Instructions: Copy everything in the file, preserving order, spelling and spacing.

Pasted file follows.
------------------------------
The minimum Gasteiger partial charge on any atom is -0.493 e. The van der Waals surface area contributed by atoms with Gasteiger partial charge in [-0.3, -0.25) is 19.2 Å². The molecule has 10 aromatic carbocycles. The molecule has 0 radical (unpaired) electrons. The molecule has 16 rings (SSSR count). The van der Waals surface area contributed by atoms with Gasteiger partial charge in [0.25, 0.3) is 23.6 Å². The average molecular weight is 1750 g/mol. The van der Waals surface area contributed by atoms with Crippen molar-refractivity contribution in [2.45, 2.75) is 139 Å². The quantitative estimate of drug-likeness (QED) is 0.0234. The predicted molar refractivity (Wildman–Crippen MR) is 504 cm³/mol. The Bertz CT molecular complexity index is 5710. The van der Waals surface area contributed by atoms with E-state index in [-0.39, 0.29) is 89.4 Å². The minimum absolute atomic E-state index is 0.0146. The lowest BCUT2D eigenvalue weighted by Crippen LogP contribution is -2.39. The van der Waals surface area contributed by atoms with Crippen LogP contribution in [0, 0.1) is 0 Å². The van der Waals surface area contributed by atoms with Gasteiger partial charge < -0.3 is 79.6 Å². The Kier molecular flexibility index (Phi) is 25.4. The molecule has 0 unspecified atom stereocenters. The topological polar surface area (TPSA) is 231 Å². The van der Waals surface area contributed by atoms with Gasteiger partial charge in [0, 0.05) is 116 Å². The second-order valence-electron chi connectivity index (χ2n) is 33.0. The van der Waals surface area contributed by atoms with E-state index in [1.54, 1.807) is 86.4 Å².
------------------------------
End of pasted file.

The minimum Gasteiger partial charge on any atom is -0.493 e. The van der Waals surface area contributed by atoms with Gasteiger partial charge in [-0.3, -0.25) is 19.2 Å². The molecule has 10 aromatic carbocycles. The molecule has 0 radical (unpaired) electrons. The molecule has 16 rings (SSSR count). The van der Waals surface area contributed by atoms with Gasteiger partial charge in [0.25, 0.3) is 23.6 Å². The average molecular weight is 1750 g/mol. The van der Waals surface area contributed by atoms with Crippen molar-refractivity contribution in [2.45, 2.75) is 139 Å². The quantitative estimate of drug-likeness (QED) is 0.0234. The predicted molar refractivity (Wildman–Crippen MR) is 504 cm³/mol. The Bertz CT molecular complexity index is 5710. The van der Waals surface area contributed by atoms with E-state index in [-0.39, 0.29) is 89.4 Å². The minimum absolute atomic E-state index is 0.0146. The lowest BCUT2D eigenvalue weighted by Crippen LogP contribution is -2.39. The van der Waals surface area contributed by atoms with Crippen LogP contribution in [0, 0.1) is 0 Å². The van der Waals surface area contributed by atoms with Gasteiger partial charge < -0.3 is 79.6 Å². The Kier molecular flexibility index (Phi) is 25.4. The molecule has 0 unspecified atom stereocenters. The topological polar surface area (TPSA) is 231 Å². The van der Waals surface area contributed by atoms with Gasteiger partial charge in [0, 0.05) is 116 Å². The second-order valence-electron chi connectivity index (χ2n) is 33.0. The van der Waals surface area contributed by atoms with E-state index in [1.54, 1.807) is 86.4 Å².